Crustal and uppermost mantle shear-wave velocity structure beneath the Middle East from surface-wave tomography

Ayoub Kaviani, Anne Paul, Ali Moradi, Paul Martin Mai, Simone Pilia, Lapo Boschi, Georg Rümpker, Yang Lu, Zheng Tang, Eric Sandvol

Research output: Contribution to journalArticlepeer-review

3 Scopus citations

Abstract

We have constructed a 3-D shear-wave velocity (Vs) model for the crust and uppermost mantle beneath the Middle East using Rayleigh wave records obtained from ambient-noise cross-correlations and regional earthquakes. We combined one decade of data collected from 852 permanent and temporary broadband stations in the region to calculate group-velocity dispersion curves. A compilation of > 54000 ray paths provides reliable group-velocity measurements for periods between 2 and 150 s. Path-averaged group velocities calculated at different periods were inverted for 2-D group-velocity maps. To overcome the problem of heterogeneous ray coverage, we used an adaptive grid parametrization for the group-velocity tomographic inversion. We then sample the period-dependent group-velocity field at each cell of a predefined grid to generate 1-D group-velocity dispersion curves, which are subsequently inverted for 1-D Vs models beneath each cell and combined to approximate the 3-D Vs structure of the area. The Vs model shows low velocities at shallow depths (5–10 km) beneath the Mesopotamian foredeep, South Caspian Basin, eastern Mediterranean and the Black Sea, in coincidence with deep sedimentary basins. Shallow high-velocity anomalies are observed in regions such as the Arabian Shield, Anatolian Plateau and Central Iran, which are dominated by widespread magmatic exposures. In the 10–20 km depth range, we find evidence for a band of high velocities (> 4.0 km/s) along the southern Red Sea and Arabian Shield, indicating the presence of upper mantle rocks. Our 3-D velocity model exhibits high velocities in the depth range of 30–50 km beneath western Arabia, eastern Mediterranean, Central Iranian Block, South Caspian Basin and the Black Sea, possibly indicating a relatively thin crust. In contrast, the Zagros mountain range, the Sanandaj-Sirjan metamorphic zone in western central Iran, the easternmost Anatolian plateau and Lesser Caucasus are characterized by low velocities at these depths. Some of these anomalies may be related to thick crustal roots that support the high topography of these regions. In the upper mantle depth range, high-velocity anomalies are obtained beneath the Arabian Platform, southern Zagros, Persian Gulf and the eastern Mediterranean, in contrast to low velocities beneath the Red Sea, Arabian Shield, Afar depression, eastern Turkey and Lut Block in eastern Iran. Our Vs model may be used as a new reference crustal model for the Middle East in a broad range of future studies.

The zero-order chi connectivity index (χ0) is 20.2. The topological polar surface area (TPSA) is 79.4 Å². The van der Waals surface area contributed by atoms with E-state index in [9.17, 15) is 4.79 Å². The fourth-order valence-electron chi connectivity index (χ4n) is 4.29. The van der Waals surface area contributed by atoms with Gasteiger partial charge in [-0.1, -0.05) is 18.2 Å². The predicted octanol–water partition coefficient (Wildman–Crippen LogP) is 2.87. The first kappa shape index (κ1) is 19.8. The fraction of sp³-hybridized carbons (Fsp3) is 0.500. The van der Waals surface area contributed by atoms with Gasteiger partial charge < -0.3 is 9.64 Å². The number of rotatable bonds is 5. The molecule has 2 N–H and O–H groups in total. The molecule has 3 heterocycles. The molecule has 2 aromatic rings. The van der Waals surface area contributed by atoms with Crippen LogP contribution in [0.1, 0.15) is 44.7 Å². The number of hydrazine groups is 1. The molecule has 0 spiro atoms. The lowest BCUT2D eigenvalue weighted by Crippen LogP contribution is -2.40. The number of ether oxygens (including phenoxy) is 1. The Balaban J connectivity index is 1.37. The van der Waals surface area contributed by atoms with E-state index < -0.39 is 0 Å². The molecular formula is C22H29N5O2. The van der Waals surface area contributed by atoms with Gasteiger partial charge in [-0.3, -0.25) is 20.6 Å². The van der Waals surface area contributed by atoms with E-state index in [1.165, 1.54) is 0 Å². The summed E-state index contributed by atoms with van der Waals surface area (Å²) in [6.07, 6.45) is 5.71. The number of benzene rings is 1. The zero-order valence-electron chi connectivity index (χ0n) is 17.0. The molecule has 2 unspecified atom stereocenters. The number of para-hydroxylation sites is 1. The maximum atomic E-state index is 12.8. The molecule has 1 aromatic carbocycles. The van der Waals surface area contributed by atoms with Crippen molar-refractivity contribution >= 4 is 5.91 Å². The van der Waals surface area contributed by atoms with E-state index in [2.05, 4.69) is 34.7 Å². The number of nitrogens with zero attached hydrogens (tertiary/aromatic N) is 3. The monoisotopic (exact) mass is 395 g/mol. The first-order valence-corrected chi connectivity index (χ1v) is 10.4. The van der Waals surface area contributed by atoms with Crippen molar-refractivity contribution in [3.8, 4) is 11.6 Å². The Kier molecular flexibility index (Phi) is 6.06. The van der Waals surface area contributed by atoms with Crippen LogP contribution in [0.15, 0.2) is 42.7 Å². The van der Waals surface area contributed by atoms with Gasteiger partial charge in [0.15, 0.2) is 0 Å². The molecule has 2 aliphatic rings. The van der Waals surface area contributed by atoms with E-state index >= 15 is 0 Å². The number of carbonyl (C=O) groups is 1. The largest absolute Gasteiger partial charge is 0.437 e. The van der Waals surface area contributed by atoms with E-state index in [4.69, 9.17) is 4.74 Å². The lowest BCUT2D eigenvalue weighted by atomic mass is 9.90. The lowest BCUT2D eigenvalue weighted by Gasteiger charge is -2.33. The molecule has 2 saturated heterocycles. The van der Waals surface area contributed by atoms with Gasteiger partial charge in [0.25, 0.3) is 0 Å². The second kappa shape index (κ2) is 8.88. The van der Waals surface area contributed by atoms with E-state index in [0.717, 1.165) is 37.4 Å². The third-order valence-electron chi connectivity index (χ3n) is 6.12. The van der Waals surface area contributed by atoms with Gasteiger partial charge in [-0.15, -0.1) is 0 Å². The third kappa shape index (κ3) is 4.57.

Original languageEnglish (US)
Pages (from-to)1349-1365
Number of pages17
JournalGeophysical Journal International
Volume221
Issue number2
DOIs
StatePublished - Feb 7 2020

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